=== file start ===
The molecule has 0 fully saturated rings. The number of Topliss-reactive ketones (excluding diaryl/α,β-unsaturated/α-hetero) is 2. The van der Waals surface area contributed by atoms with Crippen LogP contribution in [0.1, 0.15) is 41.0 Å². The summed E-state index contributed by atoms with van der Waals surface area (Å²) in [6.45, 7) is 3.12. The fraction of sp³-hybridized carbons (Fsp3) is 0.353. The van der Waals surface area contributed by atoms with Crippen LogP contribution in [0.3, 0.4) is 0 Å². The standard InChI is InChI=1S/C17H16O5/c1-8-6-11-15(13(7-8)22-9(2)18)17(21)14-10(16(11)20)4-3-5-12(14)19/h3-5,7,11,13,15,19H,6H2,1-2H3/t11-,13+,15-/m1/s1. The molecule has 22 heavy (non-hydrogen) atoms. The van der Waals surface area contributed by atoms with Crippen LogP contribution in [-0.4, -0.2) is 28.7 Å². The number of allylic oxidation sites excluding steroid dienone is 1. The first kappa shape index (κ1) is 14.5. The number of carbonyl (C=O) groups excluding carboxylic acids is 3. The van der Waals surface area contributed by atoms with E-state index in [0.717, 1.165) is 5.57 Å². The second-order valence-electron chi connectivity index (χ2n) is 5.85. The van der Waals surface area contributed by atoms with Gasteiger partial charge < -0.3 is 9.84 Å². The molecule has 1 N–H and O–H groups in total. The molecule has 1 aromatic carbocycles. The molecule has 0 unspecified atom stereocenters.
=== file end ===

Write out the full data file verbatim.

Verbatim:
The molecule has 0 fully saturated rings. The number of Topliss-reactive ketones (excluding diaryl/α,β-unsaturated/α-hetero) is 2. The van der Waals surface area contributed by atoms with Crippen LogP contribution in [0.1, 0.15) is 41.0 Å². The summed E-state index contributed by atoms with van der Waals surface area (Å²) in [6.45, 7) is 3.12. The fraction of sp³-hybridized carbons (Fsp3) is 0.353. The van der Waals surface area contributed by atoms with Crippen LogP contribution in [0.3, 0.4) is 0 Å². The standard InChI is InChI=1S/C17H16O5/c1-8-6-11-15(13(7-8)22-9(2)18)17(21)14-10(16(11)20)4-3-5-12(14)19/h3-5,7,11,13,15,19H,6H2,1-2H3/t11-,13+,15-/m1/s1. The molecule has 22 heavy (non-hydrogen) atoms. The van der Waals surface area contributed by atoms with Crippen LogP contribution in [-0.4, -0.2) is 28.7 Å². The number of allylic oxidation sites excluding steroid dienone is 1. The first kappa shape index (κ1) is 14.5. The number of carbonyl (C=O) groups excluding carboxylic acids is 3. The van der Waals surface area contributed by atoms with E-state index in [0.717, 1.165) is 5.57 Å². The second-order valence-electron chi connectivity index (χ2n) is 5.85. The van der Waals surface area contributed by atoms with Gasteiger partial charge < -0.3 is 9.84 Å². The molecule has 1 N–H and O–H groups in total. The molecule has 1 aromatic carbocycles. The molecule has 0 unspecified atom stereocenters.